Demand More from your Customer Data: 5 Steps to Improve Quality Data
In the digital era, almost all customer experiences and processes are fuelled by data. New technology has led to some huge advances in productivity but has created a reliance on data that can be double edged sword. If data is incorrect or inaccurate, these efficiencies are quickly eroded. Moreover, the more processes that need data to run, the greater the impact of poor-quality data.
According to the Harvard Business Review, 47% of data has some sort of integrity issue. This translates into an average financial impact to companies of $15m (source: Gartner). For example, money is lost through misleading “insights”, wasted time and resources, missed opportunities, poor customer experience and reputational damage.
For these reasons, improving data quality has risen to the top of the to-do list for many COOs, CIOs and CMOs. However, tackling data quality can be a daunting task, especially when customer data is spread across a myriad of systems in your organisation. This blog outlines Acrotrend’s approach to auditing data quality and putting an action plan in place to fix the root causes of poor quality data.
1). Focus on Your Most Important Data First
Not all data is created equal and fixing everything at once is not an option. The best starting point is to figure out how your company uses data to support its business strategy, and where the biggest problems are occurring.
Key questions to ask are:
- What are your business strategies and goals?
- How do you measure progress against these goals?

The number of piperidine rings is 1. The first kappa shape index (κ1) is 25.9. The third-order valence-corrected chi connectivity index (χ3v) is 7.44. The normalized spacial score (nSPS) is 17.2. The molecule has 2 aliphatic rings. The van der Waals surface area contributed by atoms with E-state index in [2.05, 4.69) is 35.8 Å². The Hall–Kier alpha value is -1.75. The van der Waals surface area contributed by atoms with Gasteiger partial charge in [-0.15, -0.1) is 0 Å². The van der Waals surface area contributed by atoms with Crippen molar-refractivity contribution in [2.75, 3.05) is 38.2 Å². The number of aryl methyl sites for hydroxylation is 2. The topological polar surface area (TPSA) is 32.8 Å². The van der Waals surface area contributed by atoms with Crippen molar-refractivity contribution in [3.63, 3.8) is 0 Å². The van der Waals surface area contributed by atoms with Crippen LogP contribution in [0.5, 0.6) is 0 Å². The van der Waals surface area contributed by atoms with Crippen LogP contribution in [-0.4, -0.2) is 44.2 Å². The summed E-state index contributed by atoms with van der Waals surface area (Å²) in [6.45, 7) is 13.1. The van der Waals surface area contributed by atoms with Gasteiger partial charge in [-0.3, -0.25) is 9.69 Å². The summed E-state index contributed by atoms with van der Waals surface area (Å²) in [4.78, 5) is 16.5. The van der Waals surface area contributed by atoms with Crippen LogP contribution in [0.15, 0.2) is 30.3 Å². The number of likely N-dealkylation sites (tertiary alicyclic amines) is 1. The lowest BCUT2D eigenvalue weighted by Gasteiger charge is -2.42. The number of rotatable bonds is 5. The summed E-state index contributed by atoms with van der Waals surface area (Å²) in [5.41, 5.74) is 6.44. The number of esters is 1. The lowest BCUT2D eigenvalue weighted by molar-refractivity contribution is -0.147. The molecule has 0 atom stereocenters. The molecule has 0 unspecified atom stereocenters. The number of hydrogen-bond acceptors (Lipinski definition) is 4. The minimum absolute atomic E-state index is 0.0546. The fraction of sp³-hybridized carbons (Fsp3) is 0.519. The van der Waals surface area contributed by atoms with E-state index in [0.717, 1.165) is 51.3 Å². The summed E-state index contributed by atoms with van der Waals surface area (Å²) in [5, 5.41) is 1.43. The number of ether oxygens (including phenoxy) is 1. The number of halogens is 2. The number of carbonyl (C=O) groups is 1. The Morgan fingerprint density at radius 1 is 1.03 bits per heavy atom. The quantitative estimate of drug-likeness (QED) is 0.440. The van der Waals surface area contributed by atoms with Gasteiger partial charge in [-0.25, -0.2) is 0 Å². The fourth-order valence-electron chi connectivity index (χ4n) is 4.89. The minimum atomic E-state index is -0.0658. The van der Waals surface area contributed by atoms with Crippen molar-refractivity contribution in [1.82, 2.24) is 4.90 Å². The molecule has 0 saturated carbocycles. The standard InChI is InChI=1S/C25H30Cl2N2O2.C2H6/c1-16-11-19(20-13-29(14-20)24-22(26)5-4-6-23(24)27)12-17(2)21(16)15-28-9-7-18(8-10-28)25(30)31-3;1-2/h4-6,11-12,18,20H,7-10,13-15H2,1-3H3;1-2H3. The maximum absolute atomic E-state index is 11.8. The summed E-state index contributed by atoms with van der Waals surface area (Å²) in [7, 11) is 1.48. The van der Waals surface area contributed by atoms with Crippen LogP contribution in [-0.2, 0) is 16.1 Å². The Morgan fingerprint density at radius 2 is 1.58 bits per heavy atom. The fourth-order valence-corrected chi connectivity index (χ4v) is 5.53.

- What customer data is required to support these objectives?
- Which teams and processes need access to this data?
- How effectively is customer data being used today?
- Which systems collect and store customer data?
At Acrotrend, we start out by mapping the main touch points in the customer journey. After that, we overlay the teams/systems involved in the customer engagement process and where teams are having data issues. The result is a heat map showing where in the customer journey data issues cause the most pain.
This will often highlight marketing, sales or service teams as having the biggest data challenges, but data problems in finance, product or compliance teams could also have a big impact on business performance.
2). Quantify the Size of the Problem
Once you have identified the systems, data sets and teams where data quality is slowing the execution of your business strategy, the next step is to size the problem.
Acrotrend recommends assessing the quality of data across 7 axis. For each key entity / object (e.g. account, contact etc.) in the system in question (typically a marketing automation, CRM, database or data warehouse system), measure the variation in data for that entity based on:
- Accessibility & Usage
Once armed with this information you can visually represent and compare data quality across systems to quickly highlights problem areas.
3). Think Ahead – Plan to Join and Deduplicate Data
As part of the audit, make note of any fields that could be used to join or stitch data across systems. This is important because the more fields that are available and populated, the easier it will be to merge data in a single customer view or data warehouse system. As a result of the complexity of today’s digital journeys, a 360º customer view is desirable because makes them easier to understand and visualise. Even if this is not in your immediate need, it could be in the future.
Data points that can be used to stitch together customer profiles include: